In the 13th century, Delhi’s Sultan, Alauddin Khalji was on his way to attack Patan, the capital of Gujarat with a cavalry of 14000 and infantry of 20000 soldiers. Khilji was against idol worship and plundered towns and temples along the way. When they reached Siddhpur, a major city of Gujarat established by Rājā Siddharāj Jaysimha, they noticed the grandeur and wealth of the city. They started ransacking the monuments and grand temples and came across a group of Bhojak’s (devotional singers) protecting an ancient temple dedicated to Shri Pārśvanāth Bhagwān. When the army generals came to know that it was a Jain temple constructed by Siddharāj’s minister, Alingdev, in the 11th century, they decided to destroy the temple completely (to prove their loyalty to Khalji, as he hated idolatry). The Bhojak’s begged with folded hands to stop the massacre and leave the temple. Despite repeated prayers, when the general’s army did not stop destructing the temple, some devotees rushed to Allaudin Khalji and requested him not to destroy the idol of Lord Pārśvanāth as it was not merely a stone idol, but the Lord himself. The Sultan, full of arrogance and pride ordered the devotees to show the proof of divinity or else witness the destruction of the idol. The Bhojak’s finding no other solution, agreed to go through the test of their faith and requested the Sultan to visit the temple in the evening. As Khilji arrived inside the remains of the temple ruined by its army, the Bhojak’s placed 99 unlit lamps filled with ghee in front of the lord and prayed humbly. After offering their respects to the Lord, they started singing a devotional hymn in Raag Deepak with their emotions and sentiments deeply emerging from their alāpa. With the musical raag (notes) of the veena, tanpura and bansuri the cool breeze suddenly turned considerably warmer and the temperature became stiflingly hot. Beads of perspiration appeared on the Khilji’s forehead as the Bhojak’s continued to sing engrossed in a trance. As the composition reached its peak, Khilji suddenly saw a flash of light in the midst of complete darkness as one lamp lit by itself! The Sultan’s eyes grew wide with amazement as all the 99 lamps started burning one by one.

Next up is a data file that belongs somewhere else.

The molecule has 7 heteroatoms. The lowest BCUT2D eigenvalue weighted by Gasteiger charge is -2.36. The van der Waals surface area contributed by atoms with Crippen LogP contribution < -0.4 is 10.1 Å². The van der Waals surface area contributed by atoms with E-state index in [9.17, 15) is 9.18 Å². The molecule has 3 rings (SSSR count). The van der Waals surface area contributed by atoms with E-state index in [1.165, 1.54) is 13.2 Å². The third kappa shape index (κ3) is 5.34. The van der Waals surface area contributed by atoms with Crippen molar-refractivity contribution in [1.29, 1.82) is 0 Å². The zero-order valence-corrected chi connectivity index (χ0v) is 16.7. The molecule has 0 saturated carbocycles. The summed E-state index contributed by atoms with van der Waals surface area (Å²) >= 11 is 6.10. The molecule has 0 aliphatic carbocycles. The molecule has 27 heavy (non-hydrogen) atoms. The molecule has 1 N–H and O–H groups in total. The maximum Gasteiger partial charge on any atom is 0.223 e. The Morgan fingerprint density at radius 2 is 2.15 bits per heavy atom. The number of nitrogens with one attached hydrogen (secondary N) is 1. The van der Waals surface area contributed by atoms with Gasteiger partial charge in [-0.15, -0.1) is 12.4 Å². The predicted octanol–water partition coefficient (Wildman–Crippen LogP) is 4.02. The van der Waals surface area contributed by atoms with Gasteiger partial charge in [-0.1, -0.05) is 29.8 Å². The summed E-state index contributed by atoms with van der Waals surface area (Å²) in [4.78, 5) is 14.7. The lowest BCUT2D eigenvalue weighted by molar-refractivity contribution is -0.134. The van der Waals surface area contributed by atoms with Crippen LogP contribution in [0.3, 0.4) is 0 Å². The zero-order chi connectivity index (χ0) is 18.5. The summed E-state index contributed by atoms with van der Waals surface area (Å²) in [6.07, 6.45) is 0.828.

However, still not convinced by the divinity of the idol, Khilji believed the incident as a part of the singing prowess of the Bhojak’s and decided to destroy the idol to satisfy his ego. As he pulled his sword from its sheath, a hooded cobra appeared out of nowhere and did not allow Khilji to take a step ahead. Despite repeated attempts to move forward, the Sultan could not move an inch as though the cobra had trapped him in an invisible cage. Realising his mistake, Khilji bowed down before the Lord and repented for his sins and announced in his deep baritone – “This Lord is the Sultan of the Sultans!”
Since then, this divine idol has been named as Sultan Parshwanath. Idol of Shri Sultān Pārśvanāth along with the other idols were re-installed in a grand temple located on the National Highway in the outskirts of Siddhpur on 29th November 2017 under the guidance of Achāryā Vijay Rājshekhar Surishwarji Māhārāja.